I’m fast approaching my 25th anniversary of teaching golf to players of varying levels and when I think back and ponder those early lessons that I gave I shudder somewhat. In reality, I suppose if my thinking wasn’t markedly different after a quarter of a century then it would indicate that I hadn’t progressed, either in my own knowledge or as a communicator. And, of course, I like to think I have! It seems to me now that the less skilled the coach the more complicated the message and the delivery thereof to the pupil. The better the coach the simpler the advice and the easier it should be for the pupil to grasp.
In the 1990s I did a great deal of my coaching using the latest video systems, drawing endless lines on the computer screen and pulling up slow motion swings of the top players in the world to set alongside the action of the hapless pupil. Who exactly was THAT helping?! Well, it was certainly helpful to a young coach who was not yet accustomed to looking at thousands and thousands of swings and whose eye was not yet quick enough to pick up what was going on in the swing without the aid of the slow motion replay. But did it really help Joe Bloggs to share a split screen with Tiger Woods and have it dissected frame by frame? It was intellectually interesting for me – and often for the pupil – but did Mr Bloggs really set off on his next round of golf feeling he was on the right track to becoming a better player? I suspect not, given that his inadequacies compared to the best player in the world must have been firmly in his mind. Empowering or what?!
Patricia was so horrified by her one and only video lesson that it took her weeks to recover and she’s never had another one since.
I rarely use technology with any of my pupils now for a number of reasons, the principal one being I don’t see it accelerating their improvement. Most golfers have no idea what they look like when they swing a golf club but they may watch golf on telly. When faced with a video of their own swing they are frequently distracted from the core information that will actually help them improve and that information may not necessarily be technical.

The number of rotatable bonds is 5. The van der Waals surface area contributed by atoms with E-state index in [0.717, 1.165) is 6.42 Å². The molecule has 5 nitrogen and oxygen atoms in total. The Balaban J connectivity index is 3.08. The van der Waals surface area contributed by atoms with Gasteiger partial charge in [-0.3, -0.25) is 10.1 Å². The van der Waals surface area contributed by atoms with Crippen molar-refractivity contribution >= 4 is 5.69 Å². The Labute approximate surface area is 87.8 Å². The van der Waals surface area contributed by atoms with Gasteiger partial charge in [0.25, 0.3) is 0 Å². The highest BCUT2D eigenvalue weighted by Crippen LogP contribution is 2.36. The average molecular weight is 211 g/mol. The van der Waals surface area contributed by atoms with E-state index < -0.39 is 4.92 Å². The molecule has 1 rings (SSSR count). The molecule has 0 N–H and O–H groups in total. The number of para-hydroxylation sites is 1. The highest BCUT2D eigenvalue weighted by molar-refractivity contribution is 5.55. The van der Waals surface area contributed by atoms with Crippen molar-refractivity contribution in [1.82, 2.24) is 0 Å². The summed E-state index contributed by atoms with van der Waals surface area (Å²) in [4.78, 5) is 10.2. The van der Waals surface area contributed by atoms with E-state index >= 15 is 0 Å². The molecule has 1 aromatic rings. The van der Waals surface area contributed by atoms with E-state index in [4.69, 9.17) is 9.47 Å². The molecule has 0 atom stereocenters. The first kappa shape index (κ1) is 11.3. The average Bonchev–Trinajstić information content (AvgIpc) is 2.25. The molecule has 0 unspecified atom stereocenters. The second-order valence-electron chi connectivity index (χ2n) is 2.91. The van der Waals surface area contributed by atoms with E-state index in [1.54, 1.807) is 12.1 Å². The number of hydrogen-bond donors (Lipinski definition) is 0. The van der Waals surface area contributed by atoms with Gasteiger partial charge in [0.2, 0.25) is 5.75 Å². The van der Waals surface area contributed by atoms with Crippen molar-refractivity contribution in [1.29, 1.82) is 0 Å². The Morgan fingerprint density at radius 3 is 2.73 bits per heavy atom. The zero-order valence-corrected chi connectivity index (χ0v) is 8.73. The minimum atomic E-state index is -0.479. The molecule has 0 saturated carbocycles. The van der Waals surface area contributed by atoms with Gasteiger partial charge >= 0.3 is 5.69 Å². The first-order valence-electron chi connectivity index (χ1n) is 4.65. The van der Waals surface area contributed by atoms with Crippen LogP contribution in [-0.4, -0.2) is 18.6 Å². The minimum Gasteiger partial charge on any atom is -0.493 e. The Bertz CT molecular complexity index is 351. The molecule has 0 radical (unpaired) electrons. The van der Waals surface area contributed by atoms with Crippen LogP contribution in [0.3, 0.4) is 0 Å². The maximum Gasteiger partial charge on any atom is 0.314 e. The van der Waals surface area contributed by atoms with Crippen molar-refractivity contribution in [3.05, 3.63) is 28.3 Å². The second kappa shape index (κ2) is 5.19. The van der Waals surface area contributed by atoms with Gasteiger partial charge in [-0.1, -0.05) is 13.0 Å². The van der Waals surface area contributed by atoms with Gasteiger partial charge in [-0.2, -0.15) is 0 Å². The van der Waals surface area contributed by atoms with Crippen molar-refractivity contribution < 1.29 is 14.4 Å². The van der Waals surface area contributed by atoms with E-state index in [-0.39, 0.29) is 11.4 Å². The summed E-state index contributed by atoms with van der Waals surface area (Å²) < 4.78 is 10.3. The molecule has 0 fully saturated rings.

This sport we play is a physical, emotional and mental mix and lots of skills are relevant to us becoming better players of the game, including how we think, plan, strategise and encode emotion. Under no circumstances should you confuse a good striker of the ball with a good player. It simply means what it says on the tin – that person is a good striker of the ball, no more no less. In the professional ranks the practice grounds of this world are full of good strikers but they don’t make a bean because they lack all those other attributes required to be a PLAYER.
As the winter draws on it’s never too early to start your Christmas list. If you have any desire to improve your golf game, put the following slim volume at the top of that list:-
“BE A PLAYER” by Pia Nilsson and Lynn Marriott.
It’s a treasure trove of information and fun exercises to carry out on the course, with development of our human skills at its forefront. If you want a join-the-dots description of the golf swing it’s not for you. If you want to be a better golfer, it is. Pia and Lynn are amongst the most innovative coaches in sport, never mind golf, and they are slowly but surely chipping away at the overly complicated approach to golf instruction by helping golfers of all standards improve their performance in new and enjoyable ways.
Finally, a word of advice for anyone seeking a coach either for themselves or a friend. Steer clear of highly technical teachers who pay scant attention to anything other than physically swinging a club and hitting the ball. Trust me, that is not the whole game. Search out a more rounded individual who spends time on the course with their pupils and views the game holistically. A good coach makes the game FUN with all sorts of challenges (sometimes seemingly unrelated to golf) thrown in the pupil’s path. He or she is developing the skills needed for that pupil to be a better golfer.
Ah, the things I wish I’d known 25 years ago!